Vegetable stock has so many uses and can elevate just about anything it’s added to; it’s become essential to my kitchen setup. It’s also really cheap to make a ton of it, so I find myself making it quite often. I used to prepare it according to the free recipe online that has “5 Stars” (if you trust the pedestrian masses and their derivative “star system”, go ahead and use that recipe (but it’s a blunder, I say!)). That recipe was fine until I started shopping around and trying other recipes.
I’ve adapted Mark Bittman’s recipe from his great book How to Cook Everything Vegetarian. This is the best vegetable stock I’ve tried. Once prepared, you can use this surprisingly hearty stock to build a soup (I’ve made everything from vegetarian chili to tortilla soup with this stock), sauce, to fortify grains like quinoa (use stock in place of water), or you can just sip it on a hot summer day (if you’re into that).
I like to make about two quarts (1/2 gallon) at any given time—you can cut this recipe in half or double it depending on how much you want to make, but bear in mind that it only takes a few more minutes of prep to double or triple this recipe. (Storage information follows):
Bittman’s One-Hour Vegetable Stock:
You’ll need a stock pot (or at least a pot large enough to hold about a gallon) and a mesh strainer.
2 tablespoons of olive oil (don’t use your best stuff—this is just for frying the veggies)
4 sliced carrots
2 quartered onions (don’t bother peeling)
2 sliced potatoes
2 chopped celery stalks
4-6 cloves of garlic (don’t bother peeling)
10 halved mushrooms (I go for the cheap stuff here)
(Optional) 10-20 sprigs of parsley (I haven’t used this because I never have parsley on-hand)
4 tablespoons soy sauce
Salt and pepper to taste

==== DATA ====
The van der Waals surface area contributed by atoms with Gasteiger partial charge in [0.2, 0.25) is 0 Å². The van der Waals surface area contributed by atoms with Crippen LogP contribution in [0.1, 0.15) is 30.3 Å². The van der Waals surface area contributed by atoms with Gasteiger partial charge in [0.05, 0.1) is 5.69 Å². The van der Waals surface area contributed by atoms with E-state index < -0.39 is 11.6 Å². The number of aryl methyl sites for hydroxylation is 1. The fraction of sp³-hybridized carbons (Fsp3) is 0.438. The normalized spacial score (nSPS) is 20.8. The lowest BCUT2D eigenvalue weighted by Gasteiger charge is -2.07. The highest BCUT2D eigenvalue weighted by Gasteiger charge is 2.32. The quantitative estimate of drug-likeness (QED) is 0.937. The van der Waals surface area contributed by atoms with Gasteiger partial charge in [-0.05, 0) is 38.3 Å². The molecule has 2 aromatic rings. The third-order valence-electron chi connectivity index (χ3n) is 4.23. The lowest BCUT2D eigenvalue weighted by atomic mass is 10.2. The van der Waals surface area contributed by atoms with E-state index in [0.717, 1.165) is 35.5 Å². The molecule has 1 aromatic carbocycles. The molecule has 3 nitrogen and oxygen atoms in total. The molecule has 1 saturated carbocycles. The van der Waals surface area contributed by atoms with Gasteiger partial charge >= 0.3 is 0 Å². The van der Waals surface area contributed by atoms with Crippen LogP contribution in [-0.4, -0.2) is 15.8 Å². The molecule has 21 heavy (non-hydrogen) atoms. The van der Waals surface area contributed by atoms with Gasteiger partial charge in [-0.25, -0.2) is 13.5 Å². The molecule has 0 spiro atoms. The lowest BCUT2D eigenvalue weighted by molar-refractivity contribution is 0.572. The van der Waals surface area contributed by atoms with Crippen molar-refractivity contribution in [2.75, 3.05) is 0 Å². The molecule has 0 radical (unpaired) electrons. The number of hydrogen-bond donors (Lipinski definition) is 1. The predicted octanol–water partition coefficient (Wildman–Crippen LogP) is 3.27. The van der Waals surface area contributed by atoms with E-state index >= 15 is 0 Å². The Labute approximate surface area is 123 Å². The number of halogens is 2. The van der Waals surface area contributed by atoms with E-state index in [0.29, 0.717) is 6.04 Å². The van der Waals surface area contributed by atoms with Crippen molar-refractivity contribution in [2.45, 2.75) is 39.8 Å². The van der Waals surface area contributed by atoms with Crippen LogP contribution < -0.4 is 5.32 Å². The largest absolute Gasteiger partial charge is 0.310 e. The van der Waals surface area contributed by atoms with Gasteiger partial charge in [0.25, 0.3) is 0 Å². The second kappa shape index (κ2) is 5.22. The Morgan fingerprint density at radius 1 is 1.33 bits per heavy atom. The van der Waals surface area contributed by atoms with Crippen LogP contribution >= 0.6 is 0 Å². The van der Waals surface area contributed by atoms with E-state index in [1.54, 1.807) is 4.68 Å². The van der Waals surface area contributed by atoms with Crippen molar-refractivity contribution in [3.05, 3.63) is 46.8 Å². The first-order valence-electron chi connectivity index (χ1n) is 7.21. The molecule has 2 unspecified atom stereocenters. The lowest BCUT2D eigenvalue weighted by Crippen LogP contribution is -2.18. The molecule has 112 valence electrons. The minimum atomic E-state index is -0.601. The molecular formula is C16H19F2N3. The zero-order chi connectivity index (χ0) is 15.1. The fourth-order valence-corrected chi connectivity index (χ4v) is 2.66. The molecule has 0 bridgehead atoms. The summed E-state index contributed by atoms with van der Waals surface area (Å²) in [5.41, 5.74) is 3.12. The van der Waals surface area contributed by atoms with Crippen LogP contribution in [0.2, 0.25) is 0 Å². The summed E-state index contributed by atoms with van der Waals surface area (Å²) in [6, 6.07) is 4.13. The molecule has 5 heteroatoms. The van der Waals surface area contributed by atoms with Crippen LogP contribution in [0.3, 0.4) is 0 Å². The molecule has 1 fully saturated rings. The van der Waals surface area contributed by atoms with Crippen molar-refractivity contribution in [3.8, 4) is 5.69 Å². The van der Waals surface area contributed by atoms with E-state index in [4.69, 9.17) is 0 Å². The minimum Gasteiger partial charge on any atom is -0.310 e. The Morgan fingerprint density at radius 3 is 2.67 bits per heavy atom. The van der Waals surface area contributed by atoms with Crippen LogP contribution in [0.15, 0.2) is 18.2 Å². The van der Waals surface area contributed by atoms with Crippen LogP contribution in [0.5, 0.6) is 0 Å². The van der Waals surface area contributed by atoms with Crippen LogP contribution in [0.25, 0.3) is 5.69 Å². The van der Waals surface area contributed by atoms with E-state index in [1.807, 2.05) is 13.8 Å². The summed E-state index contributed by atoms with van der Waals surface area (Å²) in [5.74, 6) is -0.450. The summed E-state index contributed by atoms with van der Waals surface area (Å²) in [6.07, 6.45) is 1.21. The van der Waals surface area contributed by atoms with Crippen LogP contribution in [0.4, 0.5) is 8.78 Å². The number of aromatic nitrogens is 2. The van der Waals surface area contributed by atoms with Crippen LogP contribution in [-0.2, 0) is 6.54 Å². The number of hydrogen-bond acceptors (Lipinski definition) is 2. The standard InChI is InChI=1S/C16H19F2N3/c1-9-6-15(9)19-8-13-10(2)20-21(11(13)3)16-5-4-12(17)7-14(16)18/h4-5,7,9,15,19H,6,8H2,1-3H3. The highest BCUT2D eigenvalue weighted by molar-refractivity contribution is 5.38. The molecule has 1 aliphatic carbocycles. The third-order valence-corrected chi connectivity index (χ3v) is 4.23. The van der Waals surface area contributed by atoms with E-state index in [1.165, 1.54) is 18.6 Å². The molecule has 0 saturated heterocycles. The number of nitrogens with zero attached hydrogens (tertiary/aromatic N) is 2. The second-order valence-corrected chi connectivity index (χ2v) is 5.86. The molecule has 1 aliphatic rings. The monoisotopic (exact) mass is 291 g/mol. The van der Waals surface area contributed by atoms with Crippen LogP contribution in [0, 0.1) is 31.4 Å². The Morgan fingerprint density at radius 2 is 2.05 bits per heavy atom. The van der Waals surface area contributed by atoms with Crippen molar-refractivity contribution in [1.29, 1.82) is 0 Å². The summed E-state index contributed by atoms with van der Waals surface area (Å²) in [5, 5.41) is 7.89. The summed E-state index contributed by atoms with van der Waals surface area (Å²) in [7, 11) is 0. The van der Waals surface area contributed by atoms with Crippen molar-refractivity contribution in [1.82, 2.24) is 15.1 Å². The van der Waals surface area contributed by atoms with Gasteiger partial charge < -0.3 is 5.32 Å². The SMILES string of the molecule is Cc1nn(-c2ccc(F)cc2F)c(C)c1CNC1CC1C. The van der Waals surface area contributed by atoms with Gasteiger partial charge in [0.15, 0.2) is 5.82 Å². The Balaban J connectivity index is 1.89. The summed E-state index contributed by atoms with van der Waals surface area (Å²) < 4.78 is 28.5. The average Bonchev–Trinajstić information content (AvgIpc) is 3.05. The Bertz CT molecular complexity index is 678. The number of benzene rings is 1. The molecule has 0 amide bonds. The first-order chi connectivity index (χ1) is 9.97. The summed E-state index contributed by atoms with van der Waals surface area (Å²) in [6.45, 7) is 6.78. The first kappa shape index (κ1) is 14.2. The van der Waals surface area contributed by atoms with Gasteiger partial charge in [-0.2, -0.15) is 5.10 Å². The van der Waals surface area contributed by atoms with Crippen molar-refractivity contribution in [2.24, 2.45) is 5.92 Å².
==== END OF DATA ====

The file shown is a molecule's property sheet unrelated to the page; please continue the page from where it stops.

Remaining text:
1. After washing your celery, potatoes, carrots, etc. chop all the vegetables. You don’t have to be precise here; keep the skins on the onions and garlic—you’ll be straining the stock, so don’t worry about it. Don’t use frozen vegetables for this recipe; these hold too much excess water which will prevent browning in step 3. And besides, fresh vegetables are purty.
2. Put the olive oil in a deep pot (I recommend using a stock pot so not to dirty every dish in the house) over medium high heat.
3. Add the vegetables and let them cook undisturbed for 3-5 minutes (you’re trying to brown the veggies here, so don’t freak out if they start caramelizing; that’s flavor country, friend). Add some salt here to draw out moisture, stir once or twice and cook until vegetables start to brown.
4. Add parsley, 12 cups of water, the soy sauce, and some pepper (it’ll hiss at you and steam up; I use a pitcher to keep my hand out of the heat). Bring to a boil, then lower heat so it simmers steadily, but gently.
5. Cook about 30 minutes to an hour (longer is better, but don’t go much over an hour or the veggies will break down).
6. Strain (I use a mesh strainer and a second pot thusly). From here, you are supposed to discard the vegetables (the carrots/celery are a flavorless but can be used to thicken a soup down the line). But I’ve found that you can definitely repurpose the potatoes (which having absorbed the flavors of onion and garlic, are pretty tasty) and the mushrooms (though I found that the stalks were a bit chewy).
7. Taste and adjust seasoning. I added a bit more salt and soy sauce when I made this recipe (bear in mind that this isn’t meant to be a completed soup—it’s not meant to stand on its own).
8. Good job. You now have a ton of stock.
So you’ll probably run into the practical concern of storing the stuff.
Luckily, storing stock is easy and you have a few options:
Long-term condensed version: Once you’re done with the recipe above (having properly seasoned your stock) and have discarded (or repurposed) your veggies, continue boiling it down to about half its original volume then store it in the freezer (I use gallon Ziploc freezer bags (you can reuse ‘em too!)). When you’re ready to use the stock, remember to add water to the stock concentrate.
Note: Some people store their condensed stock in ice cube trays for ease of use in making sauces, stir-frys, etc. We don’t talk about those people. If you meet any of these people, remember that they are (presumably) unwholesome and untrustworthy (they’re probably lizard owners).
Long-term regular version: Let it cool, pour it into a massive Tupperware or a Ziploc freezer bag). Now sit back and watch as your roommates/partner reacts to the sudden loss of freezer space. Remember to write down notes in your copybook*.
*Try drawing a picture of their reaction and email it to me: firstname.lastname@example.org.
Short-term: Refrigerate that; make a soup out of it (like a trustworthy non-lizard owner).
I hope that this recipe becomes essential to your kitchen too. It’s cheap, easy, hands-off, completely vegetarian (vegan even), and it’s delicious. Enjoy.
Next Time: The weird world of homemade “wheat meat,” or “HAIL SEITAN!”